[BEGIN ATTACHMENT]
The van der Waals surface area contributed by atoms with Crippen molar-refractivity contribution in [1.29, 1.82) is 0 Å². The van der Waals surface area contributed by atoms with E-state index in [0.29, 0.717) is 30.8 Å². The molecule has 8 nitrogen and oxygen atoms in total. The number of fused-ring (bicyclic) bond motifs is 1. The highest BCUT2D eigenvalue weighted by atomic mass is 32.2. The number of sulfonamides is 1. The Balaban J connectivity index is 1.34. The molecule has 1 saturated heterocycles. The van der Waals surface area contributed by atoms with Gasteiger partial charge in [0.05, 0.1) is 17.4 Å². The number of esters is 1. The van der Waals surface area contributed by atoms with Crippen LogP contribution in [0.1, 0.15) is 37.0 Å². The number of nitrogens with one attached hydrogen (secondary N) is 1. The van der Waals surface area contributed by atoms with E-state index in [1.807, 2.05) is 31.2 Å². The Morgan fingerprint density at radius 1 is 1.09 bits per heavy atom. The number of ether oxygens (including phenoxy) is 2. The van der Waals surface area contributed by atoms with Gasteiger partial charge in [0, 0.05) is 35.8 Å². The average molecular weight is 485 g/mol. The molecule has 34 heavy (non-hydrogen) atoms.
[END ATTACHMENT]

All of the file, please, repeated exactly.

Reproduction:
The van der Waals surface area contributed by atoms with Crippen molar-refractivity contribution in [1.29, 1.82) is 0 Å². The van der Waals surface area contributed by atoms with E-state index in [0.29, 0.717) is 30.8 Å². The molecule has 8 nitrogen and oxygen atoms in total. The number of fused-ring (bicyclic) bond motifs is 1. The highest BCUT2D eigenvalue weighted by atomic mass is 32.2. The number of sulfonamides is 1. The Balaban J connectivity index is 1.34. The molecule has 1 saturated heterocycles. The van der Waals surface area contributed by atoms with Gasteiger partial charge in [0.05, 0.1) is 17.4 Å². The number of esters is 1. The van der Waals surface area contributed by atoms with Crippen LogP contribution in [0.1, 0.15) is 37.0 Å². The number of nitrogens with one attached hydrogen (secondary N) is 1. The van der Waals surface area contributed by atoms with E-state index in [1.807, 2.05) is 31.2 Å². The Morgan fingerprint density at radius 1 is 1.09 bits per heavy atom. The number of ether oxygens (including phenoxy) is 2. The van der Waals surface area contributed by atoms with Gasteiger partial charge in [0, 0.05) is 35.8 Å². The average molecular weight is 485 g/mol. The molecule has 34 heavy (non-hydrogen) atoms.